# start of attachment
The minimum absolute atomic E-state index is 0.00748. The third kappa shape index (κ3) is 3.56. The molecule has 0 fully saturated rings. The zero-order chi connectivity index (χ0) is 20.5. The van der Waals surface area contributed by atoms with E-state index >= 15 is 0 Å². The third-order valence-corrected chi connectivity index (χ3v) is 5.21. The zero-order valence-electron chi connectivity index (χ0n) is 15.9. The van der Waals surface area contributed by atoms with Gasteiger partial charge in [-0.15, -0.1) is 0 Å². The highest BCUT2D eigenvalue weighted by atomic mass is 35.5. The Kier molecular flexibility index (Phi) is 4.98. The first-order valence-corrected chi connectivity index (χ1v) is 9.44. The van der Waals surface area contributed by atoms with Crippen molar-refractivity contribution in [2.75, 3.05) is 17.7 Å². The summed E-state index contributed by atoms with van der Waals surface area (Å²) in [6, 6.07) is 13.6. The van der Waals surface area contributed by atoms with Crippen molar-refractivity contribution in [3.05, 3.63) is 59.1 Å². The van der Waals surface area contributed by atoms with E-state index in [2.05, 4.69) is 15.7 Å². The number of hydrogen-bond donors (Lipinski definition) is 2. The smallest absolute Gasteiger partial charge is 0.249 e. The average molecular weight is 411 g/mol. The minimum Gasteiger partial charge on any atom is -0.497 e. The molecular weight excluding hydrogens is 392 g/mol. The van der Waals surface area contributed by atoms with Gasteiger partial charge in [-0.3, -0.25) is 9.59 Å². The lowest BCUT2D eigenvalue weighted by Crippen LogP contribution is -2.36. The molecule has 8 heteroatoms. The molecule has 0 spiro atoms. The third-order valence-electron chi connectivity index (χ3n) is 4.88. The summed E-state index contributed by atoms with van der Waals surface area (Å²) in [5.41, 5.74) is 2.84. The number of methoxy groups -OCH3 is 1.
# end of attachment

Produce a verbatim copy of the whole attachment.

The minimum absolute atomic E-state index is 0.00748. The third kappa shape index (κ3) is 3.56. The molecule has 0 fully saturated rings. The zero-order chi connectivity index (χ0) is 20.5. The van der Waals surface area contributed by atoms with E-state index >= 15 is 0 Å². The third-order valence-corrected chi connectivity index (χ3v) is 5.21. The zero-order valence-electron chi connectivity index (χ0n) is 15.9. The van der Waals surface area contributed by atoms with Gasteiger partial charge in [-0.15, -0.1) is 0 Å². The highest BCUT2D eigenvalue weighted by atomic mass is 35.5. The Kier molecular flexibility index (Phi) is 4.98. The first-order valence-corrected chi connectivity index (χ1v) is 9.44. The van der Waals surface area contributed by atoms with Crippen molar-refractivity contribution in [2.75, 3.05) is 17.7 Å². The summed E-state index contributed by atoms with van der Waals surface area (Å²) in [6, 6.07) is 13.6. The van der Waals surface area contributed by atoms with Crippen molar-refractivity contribution in [3.05, 3.63) is 59.1 Å². The van der Waals surface area contributed by atoms with E-state index in [2.05, 4.69) is 15.7 Å². The number of hydrogen-bond donors (Lipinski definition) is 2. The smallest absolute Gasteiger partial charge is 0.249 e. The average molecular weight is 411 g/mol. The minimum Gasteiger partial charge on any atom is -0.497 e. The molecular weight excluding hydrogens is 392 g/mol. The van der Waals surface area contributed by atoms with Gasteiger partial charge in [-0.3, -0.25) is 9.59 Å². The lowest BCUT2D eigenvalue weighted by Crippen LogP contribution is -2.36. The molecule has 8 heteroatoms. The molecule has 0 spiro atoms. The third-order valence-electron chi connectivity index (χ3n) is 4.88. The summed E-state index contributed by atoms with van der Waals surface area (Å²) in [5.41, 5.74) is 2.84. The number of methoxy groups -OCH3 is 1.